So, I found that for a short period of time, I had at least one day a week that I could give to my church for visitation ministry. I wanted to help lighten the load of the pastoral staff at my home church since during this last year one of the associates entered his eternal reward (suddenly) and another moved to the mission field. I thought that visitation ministry meant I would be going to hospitals and meeting the sick. But, on my first day, I visited two people with Alzheimer’s disease and I met six who were between the ages of 80-101 in an elderly community.
I wasn’t prepared for these encounters, but I welcomed them. Yes, wherever I went on that day and the successive days, I was heartily welcomed (and in some cases with cheers). These are the people who stood behind me as I grew up in the church and as I moved on to other places. They were among the first financial and prayer supporters of our ministry abroad.
I have enjoyed this new and temporary ministry. I could only give three months toward this before returning overseas, but it was worth it. I learned much about what it is like to grow old. Of course, I only met with them for a few minutes out of their long lives, but I went to listen and to hear their hearts. I also would read a Scripture and then ask how I could pray with them. One 93-year-old woman whom I have known for 30 years quickly answered, “pray that I’ll be a good witness about Jesus where I am living.” Wow! I’m sure she could have asked that I pray for her sore joints, but she is still concerned to share the gospel after all these years.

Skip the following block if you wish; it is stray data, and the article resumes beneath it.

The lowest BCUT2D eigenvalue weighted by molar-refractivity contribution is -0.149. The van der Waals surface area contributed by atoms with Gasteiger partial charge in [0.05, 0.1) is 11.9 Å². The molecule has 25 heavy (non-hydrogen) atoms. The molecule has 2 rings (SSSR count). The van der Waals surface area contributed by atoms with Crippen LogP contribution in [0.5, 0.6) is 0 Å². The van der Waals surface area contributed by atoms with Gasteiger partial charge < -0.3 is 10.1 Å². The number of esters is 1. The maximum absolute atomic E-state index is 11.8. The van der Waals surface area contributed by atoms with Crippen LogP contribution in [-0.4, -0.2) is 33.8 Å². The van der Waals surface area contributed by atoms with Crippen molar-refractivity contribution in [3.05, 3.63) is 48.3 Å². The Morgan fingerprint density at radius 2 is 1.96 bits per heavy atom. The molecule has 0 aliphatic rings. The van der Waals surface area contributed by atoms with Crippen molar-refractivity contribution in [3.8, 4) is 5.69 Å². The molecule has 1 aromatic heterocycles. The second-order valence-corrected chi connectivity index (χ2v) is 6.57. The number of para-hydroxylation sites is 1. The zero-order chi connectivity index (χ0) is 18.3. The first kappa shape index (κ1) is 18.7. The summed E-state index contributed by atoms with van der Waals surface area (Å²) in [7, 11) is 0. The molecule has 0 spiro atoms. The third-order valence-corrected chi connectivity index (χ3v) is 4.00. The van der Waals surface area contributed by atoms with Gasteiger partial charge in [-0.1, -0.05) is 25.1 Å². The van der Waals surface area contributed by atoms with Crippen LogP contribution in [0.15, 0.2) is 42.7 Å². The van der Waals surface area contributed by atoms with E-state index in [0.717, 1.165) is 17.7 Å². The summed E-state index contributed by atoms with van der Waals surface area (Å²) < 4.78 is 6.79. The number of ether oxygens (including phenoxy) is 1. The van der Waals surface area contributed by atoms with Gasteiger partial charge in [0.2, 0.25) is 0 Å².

During this time of visitation, I have, also, been visited. I have a new friend, called “Arthur,” and he visits me in a typically unannounced fashion. He usually awakens me in the morning, before my aging bladder begins to burst. He seems to love to tug at my left thumb, and I often “cheer” when he reminds me that he is with me. Yes, you guessed it, his full name is “Arthritis,” and he is neither a friend nor a welcomed guest. But he does remind me that I am getting old. And my new ministry has shown me that when I get old,
I need to be thankful for every blessing that God visits on me, and not to give unnecessary attention to the negative side of old age.
So, while I am pushing fifty, I need to keep my eyes on the goal that one day, Lord-willing, I will be pushing sixty, seventy and beyond. How will I greet those who visit me? Will I be complaining about my sore joints or asking for prayer that I be a good witness?
Teach us to number our days,
that we may gain a heart of wisdom